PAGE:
A former federal regulator who served when the 2006 housing bubble burst is concerned that today’s housing market is on an unsustainable path.

The housing market’s affordability is worse than it’s been in decades as mortgage rates toy with 8%. The median price of a U.S. home was $322,500 in the second quarter of 2019. Then the pandemic housing rush hit, and prices across the nation shot up. High mortgage rates sent sales spiraling, but home prices only experienced a minor correction before heading back up. In the second quarter of this year, the median price was $416,100, according to the Federal Reserve Bank of St. Louis.

“Talk about a bubble. That’s a classic supply-demand imbalance,” Sheila Bair recently told CNN.

Even though Bair said home prices need to correct downward, she doesn’t expect that it will happen anytime soon because the U.S. is also experiencing a housing shortage, which has helped keep home prices high even amid today’s high rates, per CNN.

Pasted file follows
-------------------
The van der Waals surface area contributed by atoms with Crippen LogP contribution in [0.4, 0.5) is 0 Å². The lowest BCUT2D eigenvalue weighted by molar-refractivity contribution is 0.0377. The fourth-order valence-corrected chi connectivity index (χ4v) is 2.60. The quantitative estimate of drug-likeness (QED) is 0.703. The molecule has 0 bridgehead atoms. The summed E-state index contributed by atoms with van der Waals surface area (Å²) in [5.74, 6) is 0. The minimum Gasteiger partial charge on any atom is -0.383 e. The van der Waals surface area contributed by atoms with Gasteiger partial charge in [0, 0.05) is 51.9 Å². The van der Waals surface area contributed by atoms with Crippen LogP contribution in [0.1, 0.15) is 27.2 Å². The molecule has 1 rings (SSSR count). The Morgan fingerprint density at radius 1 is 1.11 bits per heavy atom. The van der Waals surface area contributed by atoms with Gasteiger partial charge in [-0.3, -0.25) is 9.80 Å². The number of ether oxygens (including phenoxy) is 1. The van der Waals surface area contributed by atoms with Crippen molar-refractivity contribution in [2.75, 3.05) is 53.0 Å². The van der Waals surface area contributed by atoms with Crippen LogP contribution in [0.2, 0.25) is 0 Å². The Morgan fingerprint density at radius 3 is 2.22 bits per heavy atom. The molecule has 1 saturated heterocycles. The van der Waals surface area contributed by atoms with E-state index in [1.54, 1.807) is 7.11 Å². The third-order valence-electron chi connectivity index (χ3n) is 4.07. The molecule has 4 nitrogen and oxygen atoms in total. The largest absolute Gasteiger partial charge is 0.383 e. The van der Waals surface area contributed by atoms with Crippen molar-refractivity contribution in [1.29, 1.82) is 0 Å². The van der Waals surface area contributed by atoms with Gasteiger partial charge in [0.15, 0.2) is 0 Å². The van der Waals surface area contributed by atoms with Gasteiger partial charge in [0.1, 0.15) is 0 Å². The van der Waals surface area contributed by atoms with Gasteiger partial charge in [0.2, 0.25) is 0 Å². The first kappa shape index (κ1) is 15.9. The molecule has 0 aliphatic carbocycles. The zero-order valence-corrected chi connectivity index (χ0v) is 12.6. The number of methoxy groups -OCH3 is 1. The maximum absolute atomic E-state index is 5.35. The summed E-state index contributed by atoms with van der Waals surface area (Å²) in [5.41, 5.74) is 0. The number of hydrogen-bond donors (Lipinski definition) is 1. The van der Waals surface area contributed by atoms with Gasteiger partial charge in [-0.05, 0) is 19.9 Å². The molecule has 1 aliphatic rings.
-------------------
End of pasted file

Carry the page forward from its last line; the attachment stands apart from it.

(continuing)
“If supply remains constrained, this could go on for some time,” she told CNN.

Bair doesn’t expect the bubble to burst, but she said “letting that bubble deflate a bit would probably be a good thing.”

“People who already own their home — and I’m one of them — don’t want to hear that,” Bair told CNN. “But for those who want to own, I hope home prices do come down.”

The good news is that Bair said she sees “much less speculation in the housing market today, thank goodness,” compared to the mid-2000s, per CNN. She also noted that even if prices come down, existing homeowners have built up a significant amount of home equity over the past several years alone.

So “even if home prices adjust a bit, people should not be under water,” Bair told CNN.


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